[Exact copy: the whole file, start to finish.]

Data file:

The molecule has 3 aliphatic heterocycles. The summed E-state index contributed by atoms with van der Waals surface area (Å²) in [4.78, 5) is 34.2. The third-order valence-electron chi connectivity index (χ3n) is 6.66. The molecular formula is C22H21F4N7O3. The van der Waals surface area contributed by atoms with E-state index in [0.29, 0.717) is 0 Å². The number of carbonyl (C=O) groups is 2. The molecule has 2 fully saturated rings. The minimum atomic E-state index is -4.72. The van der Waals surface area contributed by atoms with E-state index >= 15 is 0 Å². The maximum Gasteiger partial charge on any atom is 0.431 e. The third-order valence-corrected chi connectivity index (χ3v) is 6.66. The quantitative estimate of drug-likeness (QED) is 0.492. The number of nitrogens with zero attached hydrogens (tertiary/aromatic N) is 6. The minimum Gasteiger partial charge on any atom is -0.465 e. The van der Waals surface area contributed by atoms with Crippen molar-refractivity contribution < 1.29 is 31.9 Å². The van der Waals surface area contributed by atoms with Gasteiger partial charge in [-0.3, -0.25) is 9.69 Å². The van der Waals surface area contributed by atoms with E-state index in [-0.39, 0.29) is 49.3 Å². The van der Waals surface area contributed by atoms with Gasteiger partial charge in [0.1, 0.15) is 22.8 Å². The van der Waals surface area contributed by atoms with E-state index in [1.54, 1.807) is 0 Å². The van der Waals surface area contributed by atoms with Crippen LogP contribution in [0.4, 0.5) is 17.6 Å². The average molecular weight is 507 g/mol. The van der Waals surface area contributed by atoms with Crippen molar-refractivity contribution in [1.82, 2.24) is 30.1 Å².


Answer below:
The molecule has 3 aliphatic heterocycles. The summed E-state index contributed by atoms with van der Waals surface area (Å²) in [4.78, 5) is 34.2. The third-order valence-electron chi connectivity index (χ3n) is 6.66. The molecular formula is C22H21F4N7O3. The van der Waals surface area contributed by atoms with E-state index in [0.29, 0.717) is 0 Å². The number of carbonyl (C=O) groups is 2. The molecule has 2 fully saturated rings. The minimum atomic E-state index is -4.72. The van der Waals surface area contributed by atoms with E-state index >= 15 is 0 Å². The maximum Gasteiger partial charge on any atom is 0.431 e. The third-order valence-corrected chi connectivity index (χ3v) is 6.66. The quantitative estimate of drug-likeness (QED) is 0.492. The number of nitrogens with zero attached hydrogens (tertiary/aromatic N) is 6. The minimum Gasteiger partial charge on any atom is -0.465 e. The van der Waals surface area contributed by atoms with Crippen molar-refractivity contribution < 1.29 is 31.9 Å². The van der Waals surface area contributed by atoms with Gasteiger partial charge in [-0.3, -0.25) is 9.69 Å². The van der Waals surface area contributed by atoms with E-state index in [-0.39, 0.29) is 49.3 Å². The van der Waals surface area contributed by atoms with Gasteiger partial charge in [0.1, 0.15) is 22.8 Å². The van der Waals surface area contributed by atoms with E-state index in [1.54, 1.807) is 0 Å². The van der Waals surface area contributed by atoms with Crippen LogP contribution in [0.4, 0.5) is 17.6 Å². The average molecular weight is 507 g/mol. The van der Waals surface area contributed by atoms with Crippen molar-refractivity contribution in [1.82, 2.24) is 30.1 Å².